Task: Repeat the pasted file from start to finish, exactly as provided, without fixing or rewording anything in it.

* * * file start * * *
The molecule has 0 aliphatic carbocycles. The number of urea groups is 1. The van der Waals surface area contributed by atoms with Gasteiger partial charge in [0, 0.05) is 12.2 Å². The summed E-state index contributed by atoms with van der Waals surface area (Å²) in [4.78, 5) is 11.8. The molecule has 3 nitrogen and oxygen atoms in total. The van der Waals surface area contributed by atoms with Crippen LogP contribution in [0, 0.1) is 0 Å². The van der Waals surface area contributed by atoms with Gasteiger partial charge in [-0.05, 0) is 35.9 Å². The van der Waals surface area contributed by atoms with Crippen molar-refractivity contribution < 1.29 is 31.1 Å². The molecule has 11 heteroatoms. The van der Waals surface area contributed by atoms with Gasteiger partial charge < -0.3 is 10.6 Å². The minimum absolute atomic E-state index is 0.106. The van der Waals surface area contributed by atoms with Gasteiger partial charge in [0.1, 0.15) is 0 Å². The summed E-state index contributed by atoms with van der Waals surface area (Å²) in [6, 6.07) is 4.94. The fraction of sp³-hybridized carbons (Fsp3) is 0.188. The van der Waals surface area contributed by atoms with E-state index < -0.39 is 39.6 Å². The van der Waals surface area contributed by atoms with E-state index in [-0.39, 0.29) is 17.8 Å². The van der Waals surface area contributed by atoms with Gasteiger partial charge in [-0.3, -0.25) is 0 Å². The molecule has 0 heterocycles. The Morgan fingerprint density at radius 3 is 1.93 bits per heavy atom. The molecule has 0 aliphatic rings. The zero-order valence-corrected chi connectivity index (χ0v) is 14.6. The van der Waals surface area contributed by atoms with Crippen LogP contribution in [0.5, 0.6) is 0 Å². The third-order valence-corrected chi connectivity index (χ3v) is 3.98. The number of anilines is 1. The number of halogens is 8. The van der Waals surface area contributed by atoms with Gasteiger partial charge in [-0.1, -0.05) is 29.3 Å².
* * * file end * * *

The molecule has 0 aliphatic carbocycles. The number of urea groups is 1. The van der Waals surface area contributed by atoms with Gasteiger partial charge in [0, 0.05) is 12.2 Å². The summed E-state index contributed by atoms with van der Waals surface area (Å²) in [4.78, 5) is 11.8. The molecule has 3 nitrogen and oxygen atoms in total. The van der Waals surface area contributed by atoms with Crippen LogP contribution in [0, 0.1) is 0 Å². The van der Waals surface area contributed by atoms with Gasteiger partial charge in [-0.05, 0) is 35.9 Å². The van der Waals surface area contributed by atoms with Crippen molar-refractivity contribution < 1.29 is 31.1 Å². The molecule has 11 heteroatoms. The van der Waals surface area contributed by atoms with Gasteiger partial charge < -0.3 is 10.6 Å². The minimum absolute atomic E-state index is 0.106. The van der Waals surface area contributed by atoms with Gasteiger partial charge in [0.1, 0.15) is 0 Å². The summed E-state index contributed by atoms with van der Waals surface area (Å²) in [6, 6.07) is 4.94. The fraction of sp³-hybridized carbons (Fsp3) is 0.188. The van der Waals surface area contributed by atoms with E-state index < -0.39 is 39.6 Å². The van der Waals surface area contributed by atoms with E-state index in [-0.39, 0.29) is 17.8 Å². The van der Waals surface area contributed by atoms with Gasteiger partial charge in [-0.3, -0.25) is 0 Å². The molecule has 0 heterocycles. The Morgan fingerprint density at radius 3 is 1.93 bits per heavy atom. The molecule has 0 aliphatic rings. The zero-order valence-corrected chi connectivity index (χ0v) is 14.6. The van der Waals surface area contributed by atoms with Crippen LogP contribution in [0.5, 0.6) is 0 Å². The third-order valence-corrected chi connectivity index (χ3v) is 3.98. The number of anilines is 1. The number of halogens is 8. The van der Waals surface area contributed by atoms with Gasteiger partial charge in [-0.1, -0.05) is 29.3 Å².